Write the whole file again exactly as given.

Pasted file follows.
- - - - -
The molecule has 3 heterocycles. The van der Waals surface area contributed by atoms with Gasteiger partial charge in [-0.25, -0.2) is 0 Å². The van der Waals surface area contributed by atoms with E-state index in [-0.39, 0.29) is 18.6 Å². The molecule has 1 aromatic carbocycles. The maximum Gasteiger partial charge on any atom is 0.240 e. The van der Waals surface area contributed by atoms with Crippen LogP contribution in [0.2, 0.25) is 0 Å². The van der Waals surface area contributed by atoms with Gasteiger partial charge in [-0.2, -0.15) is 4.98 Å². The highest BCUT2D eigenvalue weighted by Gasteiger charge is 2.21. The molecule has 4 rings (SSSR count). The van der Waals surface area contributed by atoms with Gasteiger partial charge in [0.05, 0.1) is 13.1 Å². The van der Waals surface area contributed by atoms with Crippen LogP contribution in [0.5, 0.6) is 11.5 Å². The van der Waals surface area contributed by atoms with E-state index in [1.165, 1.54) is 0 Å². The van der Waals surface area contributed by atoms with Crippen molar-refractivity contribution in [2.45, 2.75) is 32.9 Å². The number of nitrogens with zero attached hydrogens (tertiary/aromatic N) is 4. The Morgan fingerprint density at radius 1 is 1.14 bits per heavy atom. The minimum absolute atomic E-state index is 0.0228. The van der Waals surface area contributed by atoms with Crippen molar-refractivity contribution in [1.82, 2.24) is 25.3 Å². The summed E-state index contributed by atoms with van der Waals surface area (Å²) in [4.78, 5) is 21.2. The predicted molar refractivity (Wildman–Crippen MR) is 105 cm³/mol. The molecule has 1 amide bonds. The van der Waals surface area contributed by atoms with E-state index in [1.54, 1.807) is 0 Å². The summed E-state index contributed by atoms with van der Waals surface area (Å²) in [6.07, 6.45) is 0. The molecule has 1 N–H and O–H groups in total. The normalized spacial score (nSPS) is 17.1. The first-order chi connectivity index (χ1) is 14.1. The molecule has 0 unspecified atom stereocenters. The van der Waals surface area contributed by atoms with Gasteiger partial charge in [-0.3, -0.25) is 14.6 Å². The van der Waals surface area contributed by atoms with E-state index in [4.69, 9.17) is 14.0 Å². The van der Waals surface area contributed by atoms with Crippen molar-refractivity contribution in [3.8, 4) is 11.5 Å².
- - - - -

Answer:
The molecule has 3 heterocycles. The van der Waals surface area contributed by atoms with Gasteiger partial charge in [-0.25, -0.2) is 0 Å². The van der Waals surface area contributed by atoms with E-state index in [-0.39, 0.29) is 18.6 Å². The molecule has 1 aromatic carbocycles. The maximum Gasteiger partial charge on any atom is 0.240 e. The van der Waals surface area contributed by atoms with Crippen LogP contribution in [0.2, 0.25) is 0 Å². The van der Waals surface area contributed by atoms with Gasteiger partial charge in [-0.2, -0.15) is 4.98 Å². The highest BCUT2D eigenvalue weighted by Gasteiger charge is 2.21. The molecule has 4 rings (SSSR count). The van der Waals surface area contributed by atoms with Gasteiger partial charge in [0.05, 0.1) is 13.1 Å². The van der Waals surface area contributed by atoms with Crippen LogP contribution in [0.5, 0.6) is 11.5 Å². The van der Waals surface area contributed by atoms with E-state index in [1.165, 1.54) is 0 Å². The van der Waals surface area contributed by atoms with Crippen molar-refractivity contribution in [2.45, 2.75) is 32.9 Å². The number of nitrogens with zero attached hydrogens (tertiary/aromatic N) is 4. The Morgan fingerprint density at radius 1 is 1.14 bits per heavy atom. The minimum absolute atomic E-state index is 0.0228. The van der Waals surface area contributed by atoms with Crippen molar-refractivity contribution in [1.82, 2.24) is 25.3 Å². The summed E-state index contributed by atoms with van der Waals surface area (Å²) in [4.78, 5) is 21.2. The predicted molar refractivity (Wildman–Crippen MR) is 105 cm³/mol. The molecule has 1 amide bonds. The van der Waals surface area contributed by atoms with E-state index in [1.54, 1.807) is 0 Å². The summed E-state index contributed by atoms with van der Waals surface area (Å²) in [6.07, 6.45) is 0. The molecule has 1 N–H and O–H groups in total. The normalized spacial score (nSPS) is 17.1. The first-order chi connectivity index (χ1) is 14.1. The molecule has 0 unspecified atom stereocenters. The van der Waals surface area contributed by atoms with Gasteiger partial charge in [-0.3, -0.25) is 14.6 Å². The van der Waals surface area contributed by atoms with E-state index in [4.69, 9.17) is 14.0 Å². The van der Waals surface area contributed by atoms with Crippen molar-refractivity contribution in [3.8, 4) is 11.5 Å².